Python for Humanists
The Price Lab is excited to host our second iteration of Introduction to Python for Humanists, a two-day workshop designed to teach graduate students in the humanities the foundations of programing using Python. This is a great opportunity to learn valuable skills that that can open the door to cutting edge digital humanities research.
Both days will be spent with expert instructors who will show you the basics of using your computer’s command line and get you started with the very popular Python programming language. The workshop is free but limited to Penn Graduate Students in the School of Arts & Sciences.
About the Lead Instructor:
Jacob Levernier is the CLIR Bollinger Fellow in Library Innovation at the University of Pennsylvania. He completed his doctoral work in personality and social psychology at the University of Oregon in 2016; his dissertation involved performing text analyses on ~140,000 obituaries to study values across the United States. Jacob's graduate work also centered on data ethics.
Beyond his work in the social sciences and, in the University's Libraries, as a data scientist and privacy analyst, Jacob also has a background in the Humanities. As an undergraduate, he studied Western Classics and medieval ethics; later, as a graduate student, he worked on several projects in collaboration with philosophers (including his dissertation, half of the Committee for which were ethicists). Jacob also consulted on data mining projects in English and journalism as a Graduate Affiliate of the University of Oregon's Digital Scholarship Center. Currently, Jacob particularly enjoys collaborating on projects involving data from medieval manuscripts.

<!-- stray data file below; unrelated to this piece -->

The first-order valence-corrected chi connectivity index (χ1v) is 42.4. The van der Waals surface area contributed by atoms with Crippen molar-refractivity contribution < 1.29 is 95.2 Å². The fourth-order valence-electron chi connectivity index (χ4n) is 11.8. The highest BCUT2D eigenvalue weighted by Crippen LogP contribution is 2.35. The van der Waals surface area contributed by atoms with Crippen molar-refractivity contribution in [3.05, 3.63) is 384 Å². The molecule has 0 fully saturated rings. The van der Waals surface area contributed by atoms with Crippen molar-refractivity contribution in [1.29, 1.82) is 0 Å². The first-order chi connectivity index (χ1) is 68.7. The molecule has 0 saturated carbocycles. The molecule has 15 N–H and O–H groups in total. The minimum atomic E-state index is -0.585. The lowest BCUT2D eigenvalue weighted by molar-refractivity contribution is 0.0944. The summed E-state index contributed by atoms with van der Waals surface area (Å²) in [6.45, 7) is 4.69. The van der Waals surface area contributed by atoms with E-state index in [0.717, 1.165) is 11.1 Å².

In the library context, where data are often sensitive and users must be able to maintain trust in their institutions to effect their research, Jacob's work now focuses on defining, promoting, and protecting privacy for data that users generate.
November 18-19, 2017
Open to Penn grad students only. Lunch will be provided.
Humanities Conference Room
Williams Hall, 6th floor
255 S. 36th Street